THE PROVINCIAL government of Cavite said it is now looking at a bond float to help finance construction of a $10-billion airport at Sangley Point.
Cavite 7th district Rep. Jesus Crispin C. Remulla said the government is looking to raise P200 billion (about $3.8 billion) for the airport project by forming a consortium with some of the biggest banks in the country.
“We’re looking towards getting an independent financial consultant to make sure that our financial framework is viable… We are looking towards a bond float to start everything out, with the province as one of the initiators of the bond float,” he told reporters on Wednesday.
“Initially we’re looking at P200 billion, which should be enough,” he added, noting the local government may “tweak” the proposal to fit a tighter budget.
The Cavite government submitted its Sangley airport proposal to the National Economic and Development Authority (NEDA) last year that seeks to add two runways at the former US naval facility. It also indicated a partnership with a Chinese firm. NEDA returned the proposal to the local government earlier this year because of lack of financial details.
Mr. Remulla said on Wednesday that Cavite’s government had since moved to iron out the financial aspect of the project. “We had initial talks already, but we have to finalize our plan to have an independent financial consultant so we can form the consortium that can actually plan out the financing and the sharing and the feasibility, the actual feasibility with money on the table,” he said.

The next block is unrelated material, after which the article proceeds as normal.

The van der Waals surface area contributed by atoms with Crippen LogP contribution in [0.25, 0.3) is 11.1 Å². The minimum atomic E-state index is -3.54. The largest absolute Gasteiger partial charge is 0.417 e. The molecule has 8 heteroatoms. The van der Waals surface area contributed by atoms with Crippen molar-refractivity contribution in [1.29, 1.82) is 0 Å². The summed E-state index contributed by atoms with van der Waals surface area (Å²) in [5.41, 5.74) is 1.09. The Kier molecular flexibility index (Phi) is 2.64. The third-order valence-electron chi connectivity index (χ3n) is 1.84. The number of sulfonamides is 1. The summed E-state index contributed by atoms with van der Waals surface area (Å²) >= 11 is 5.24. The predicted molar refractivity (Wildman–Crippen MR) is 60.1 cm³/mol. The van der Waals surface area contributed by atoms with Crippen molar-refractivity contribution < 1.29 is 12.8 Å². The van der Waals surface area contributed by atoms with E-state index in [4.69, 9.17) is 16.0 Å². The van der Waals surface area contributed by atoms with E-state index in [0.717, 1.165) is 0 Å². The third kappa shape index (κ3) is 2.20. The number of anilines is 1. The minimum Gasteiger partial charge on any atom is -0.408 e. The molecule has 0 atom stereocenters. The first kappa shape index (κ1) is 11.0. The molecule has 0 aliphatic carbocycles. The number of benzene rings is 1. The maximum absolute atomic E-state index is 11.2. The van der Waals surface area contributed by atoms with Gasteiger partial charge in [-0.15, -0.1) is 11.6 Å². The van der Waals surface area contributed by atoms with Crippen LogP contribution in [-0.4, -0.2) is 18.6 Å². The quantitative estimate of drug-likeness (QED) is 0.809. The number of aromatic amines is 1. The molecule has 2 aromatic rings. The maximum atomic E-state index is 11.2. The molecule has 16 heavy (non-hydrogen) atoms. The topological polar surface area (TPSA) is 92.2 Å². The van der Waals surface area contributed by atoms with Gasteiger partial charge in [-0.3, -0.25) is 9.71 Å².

He added he wants the project to be a Filipino endeavor for now. “The Chinese may come in as investors and contractors, but right now, we’re looking towards local financing because there’s too much controversy regarding China money, so we might as well… There’s enough money in the country for that.”
Transportation Secretary Arthur P. Tugade had said he would give the Cavite government until mid-2019 to finalize its airport proposal, after which the Department of Transportation (DoTr) might consider other options.
“I’m talking to them and I told them I will put a deadline. I’m thinking within the year. Mid-year or… There’s got to be some deadlines,” he said in a media briefing on Tuesday.
Sought for his reaction, Mr. Remulla said he “respects” the deadline of Mr. Tugade, but he is “not sure” if the local government will be able to meet it.
“It’s good that he has a deadline. But definitely, we are looking at what would be best for the moment and for the future. We cannot just submit something that is not thoroughly vetted out,” he said.
“We will have to resubmit a new proposal to NEDA and DoTr, hopefully before June 30.” — Denise A. Valdez